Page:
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Out on the wide-open Hungarian "land sea".
Traditional water-well, a typical sight on the flat horizon.
Birding with Szándor, looking for the Great Bustard.
Flocks of birds wheeling and gathering on the wetlands.
At the famous atmospheric roadside village inn.

We managed the early start without too much trouble and were at reception at 6am to pick up our lunch packs and meet Szándor, our guide. Whilst he said he had no problems with early starts he did look tired and not yet 100% awake. We drove off in his Land Rover – of course – and set off along the main road towards the east and then turned off into the field on the south, following the rough tractor paths across the fields and grasslands.

Szándor was only guiding as a byline for his main work as programme manager for the conservation of the great bustards. Over the course of the morning we warmed to each other and it was easy and pleasant to talk with him. He was knowledgeable and full of insights, and had an even-tempered character with an understated sense of humour. I probably had the better overall experience, sat in the front of the Land Rover, with a better view of the various birds we saw. We wandered across the grasslands, following the tracks, which sometimes just disappeared completely. Szándor certainly knew his way around though.

Within only a short time after leaving the main road we had entered a very different world, one without tarmac, without cars (well, except us!), without power lines, shops, and definitely without tourists! We did pass some farmers and shepherds. Szándor knew them of course and greetings were briefly exchanged en passant. We stopped a little longer to speak with a shepherd who waved us over. He told Szándor about recent sheep thefts that had been happening. Szándor seemed to be an integral part of this environment and community here, not an interloping tourist guide. The shepherd was very courteous, shaking hands with all of us before telling Szándor his story. We drove past traditional whitewashed farm buildings and sheds with thatched roofs. Mostly it was just flat wide open grassland though, stretching into the distance in every direction. We saw birds, various species:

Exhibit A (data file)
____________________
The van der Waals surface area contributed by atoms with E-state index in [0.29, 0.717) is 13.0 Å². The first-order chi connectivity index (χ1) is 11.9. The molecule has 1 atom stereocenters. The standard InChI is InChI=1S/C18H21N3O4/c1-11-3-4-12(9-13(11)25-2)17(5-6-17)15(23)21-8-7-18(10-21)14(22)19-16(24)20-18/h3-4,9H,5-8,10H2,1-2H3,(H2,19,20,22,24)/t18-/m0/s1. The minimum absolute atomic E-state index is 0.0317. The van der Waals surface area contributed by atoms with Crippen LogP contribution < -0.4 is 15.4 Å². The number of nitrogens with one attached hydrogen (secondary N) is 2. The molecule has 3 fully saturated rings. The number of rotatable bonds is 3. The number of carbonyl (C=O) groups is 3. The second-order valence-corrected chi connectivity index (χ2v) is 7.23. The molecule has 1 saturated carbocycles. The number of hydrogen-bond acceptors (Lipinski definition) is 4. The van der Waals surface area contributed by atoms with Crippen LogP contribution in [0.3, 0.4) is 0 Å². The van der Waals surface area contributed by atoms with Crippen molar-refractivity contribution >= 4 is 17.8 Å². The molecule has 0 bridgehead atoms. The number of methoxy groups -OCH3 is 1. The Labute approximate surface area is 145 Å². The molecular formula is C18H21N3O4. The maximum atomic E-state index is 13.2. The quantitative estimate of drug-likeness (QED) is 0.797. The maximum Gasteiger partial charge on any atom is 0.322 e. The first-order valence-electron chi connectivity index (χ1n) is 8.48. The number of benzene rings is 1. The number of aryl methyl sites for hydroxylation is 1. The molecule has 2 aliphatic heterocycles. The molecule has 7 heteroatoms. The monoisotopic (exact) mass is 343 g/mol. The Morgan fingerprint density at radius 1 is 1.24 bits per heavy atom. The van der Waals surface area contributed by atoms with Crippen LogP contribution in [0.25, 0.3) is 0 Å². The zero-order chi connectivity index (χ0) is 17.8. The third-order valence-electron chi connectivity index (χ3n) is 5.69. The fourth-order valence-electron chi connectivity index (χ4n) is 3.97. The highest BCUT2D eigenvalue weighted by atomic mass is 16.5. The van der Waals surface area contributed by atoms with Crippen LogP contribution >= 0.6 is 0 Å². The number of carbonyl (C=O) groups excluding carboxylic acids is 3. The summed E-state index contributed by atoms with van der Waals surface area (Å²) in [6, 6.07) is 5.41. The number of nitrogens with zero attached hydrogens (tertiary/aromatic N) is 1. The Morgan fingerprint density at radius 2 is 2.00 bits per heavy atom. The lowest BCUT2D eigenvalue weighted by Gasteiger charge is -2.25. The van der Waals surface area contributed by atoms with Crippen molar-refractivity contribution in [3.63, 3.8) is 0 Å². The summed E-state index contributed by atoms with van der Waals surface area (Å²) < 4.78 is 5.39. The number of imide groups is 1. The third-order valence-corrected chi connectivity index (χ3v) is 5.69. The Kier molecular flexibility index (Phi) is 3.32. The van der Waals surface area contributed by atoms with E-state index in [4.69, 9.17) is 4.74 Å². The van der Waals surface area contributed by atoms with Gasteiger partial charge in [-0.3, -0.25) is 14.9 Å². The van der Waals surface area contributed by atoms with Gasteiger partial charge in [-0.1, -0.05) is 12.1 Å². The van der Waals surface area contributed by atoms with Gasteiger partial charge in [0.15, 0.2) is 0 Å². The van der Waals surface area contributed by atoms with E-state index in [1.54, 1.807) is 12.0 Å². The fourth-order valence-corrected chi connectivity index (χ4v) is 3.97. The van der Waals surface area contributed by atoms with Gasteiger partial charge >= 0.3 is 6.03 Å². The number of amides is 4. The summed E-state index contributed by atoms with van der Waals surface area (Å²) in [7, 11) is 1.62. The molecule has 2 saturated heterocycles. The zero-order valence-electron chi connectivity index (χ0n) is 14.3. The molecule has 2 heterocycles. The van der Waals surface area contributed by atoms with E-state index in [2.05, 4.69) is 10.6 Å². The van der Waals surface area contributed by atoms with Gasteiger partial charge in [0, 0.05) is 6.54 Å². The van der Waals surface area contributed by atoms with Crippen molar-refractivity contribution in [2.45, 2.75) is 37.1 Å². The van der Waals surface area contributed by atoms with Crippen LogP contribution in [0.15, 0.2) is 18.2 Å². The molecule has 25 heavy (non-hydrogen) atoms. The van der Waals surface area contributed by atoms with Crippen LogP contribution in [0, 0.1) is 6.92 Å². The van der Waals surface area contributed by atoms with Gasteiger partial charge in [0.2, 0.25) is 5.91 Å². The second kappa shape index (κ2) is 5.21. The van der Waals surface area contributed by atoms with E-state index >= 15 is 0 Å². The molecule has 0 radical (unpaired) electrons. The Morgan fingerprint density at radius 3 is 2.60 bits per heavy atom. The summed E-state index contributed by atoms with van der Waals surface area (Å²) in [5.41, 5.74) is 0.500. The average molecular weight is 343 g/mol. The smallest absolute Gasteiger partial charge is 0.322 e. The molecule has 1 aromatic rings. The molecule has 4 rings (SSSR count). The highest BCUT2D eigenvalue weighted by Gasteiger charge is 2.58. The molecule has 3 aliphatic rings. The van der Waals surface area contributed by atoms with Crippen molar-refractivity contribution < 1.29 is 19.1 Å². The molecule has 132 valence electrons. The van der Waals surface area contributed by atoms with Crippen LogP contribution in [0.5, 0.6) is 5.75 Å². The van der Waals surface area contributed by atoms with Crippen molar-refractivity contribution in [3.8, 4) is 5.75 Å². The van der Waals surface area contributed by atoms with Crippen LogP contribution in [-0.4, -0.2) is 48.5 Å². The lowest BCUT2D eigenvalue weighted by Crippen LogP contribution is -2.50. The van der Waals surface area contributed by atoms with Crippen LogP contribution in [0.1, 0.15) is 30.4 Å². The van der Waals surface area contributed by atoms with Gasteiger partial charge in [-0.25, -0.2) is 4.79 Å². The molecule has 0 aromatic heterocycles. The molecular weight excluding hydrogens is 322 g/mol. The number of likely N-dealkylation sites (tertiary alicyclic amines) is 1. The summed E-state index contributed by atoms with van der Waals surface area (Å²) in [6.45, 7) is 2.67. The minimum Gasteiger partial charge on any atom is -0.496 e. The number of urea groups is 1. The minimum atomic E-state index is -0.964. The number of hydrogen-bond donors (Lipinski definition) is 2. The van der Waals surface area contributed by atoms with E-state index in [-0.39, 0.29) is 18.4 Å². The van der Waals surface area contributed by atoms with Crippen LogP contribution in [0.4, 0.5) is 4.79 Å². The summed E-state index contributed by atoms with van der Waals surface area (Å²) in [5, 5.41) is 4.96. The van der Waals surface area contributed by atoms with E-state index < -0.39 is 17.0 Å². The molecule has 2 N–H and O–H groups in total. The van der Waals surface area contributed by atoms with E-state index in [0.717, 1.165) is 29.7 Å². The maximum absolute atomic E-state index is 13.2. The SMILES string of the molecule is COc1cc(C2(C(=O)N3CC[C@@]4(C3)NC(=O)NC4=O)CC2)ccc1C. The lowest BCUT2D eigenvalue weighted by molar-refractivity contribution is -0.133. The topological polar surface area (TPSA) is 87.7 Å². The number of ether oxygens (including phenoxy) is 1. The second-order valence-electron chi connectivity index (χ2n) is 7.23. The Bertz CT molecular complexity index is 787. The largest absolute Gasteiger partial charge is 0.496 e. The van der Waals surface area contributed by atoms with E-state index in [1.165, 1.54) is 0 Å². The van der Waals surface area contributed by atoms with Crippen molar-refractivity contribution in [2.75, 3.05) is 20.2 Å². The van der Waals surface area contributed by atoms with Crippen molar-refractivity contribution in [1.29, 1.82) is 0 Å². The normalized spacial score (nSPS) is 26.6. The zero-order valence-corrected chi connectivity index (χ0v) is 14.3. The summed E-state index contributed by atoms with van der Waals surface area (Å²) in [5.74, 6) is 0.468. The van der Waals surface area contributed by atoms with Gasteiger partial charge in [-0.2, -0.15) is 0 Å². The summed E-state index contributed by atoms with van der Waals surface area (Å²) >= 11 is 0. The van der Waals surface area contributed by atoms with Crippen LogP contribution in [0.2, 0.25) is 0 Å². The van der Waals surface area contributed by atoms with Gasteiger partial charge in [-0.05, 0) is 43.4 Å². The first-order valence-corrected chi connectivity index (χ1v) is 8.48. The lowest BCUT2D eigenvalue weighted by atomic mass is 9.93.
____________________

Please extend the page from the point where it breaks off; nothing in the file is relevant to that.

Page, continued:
but these were, from Szándor’s point of view at least, of lesser interest. We finally reached a spot from where we could observe a couple of great bustards in a field. They were large thick-necked birds. Other birds we saw – well, here’s the full list:


We drove to various other spots on the grasslands. Szándor’s phone kept going off at regular intervals. On this “sea” of land it was impossible for us to orient ourselves. All landmarks had disappeared – and this was in plain daylight! After a couple of hours of very enjoyable spotting we pulled into a little village, presumably on the southern side of the puszta protected area, and made a stop at Szándor’s favourite bakery, a simple village shop with just fresh bread and fresh cakes, and the little cheesy-bread snacks (name?) the Hungarians are so fond of. I dropped our two cakes on the floor but they were immediately exchanged for new ones. A little further we stopped for a coffee at a village café. Finally we made a little break into “real” Hungarian life rather than the tourist-oriented version. I always like these simple occasions when we go into a “normal” shop to buy something, whether it’s food or drink for a picnic, a pen, washing powder, a writing book, toothpaste, whatever as long as it’s a shop that is for the locals first and foremost and you can usually easily tell by the bemused looks.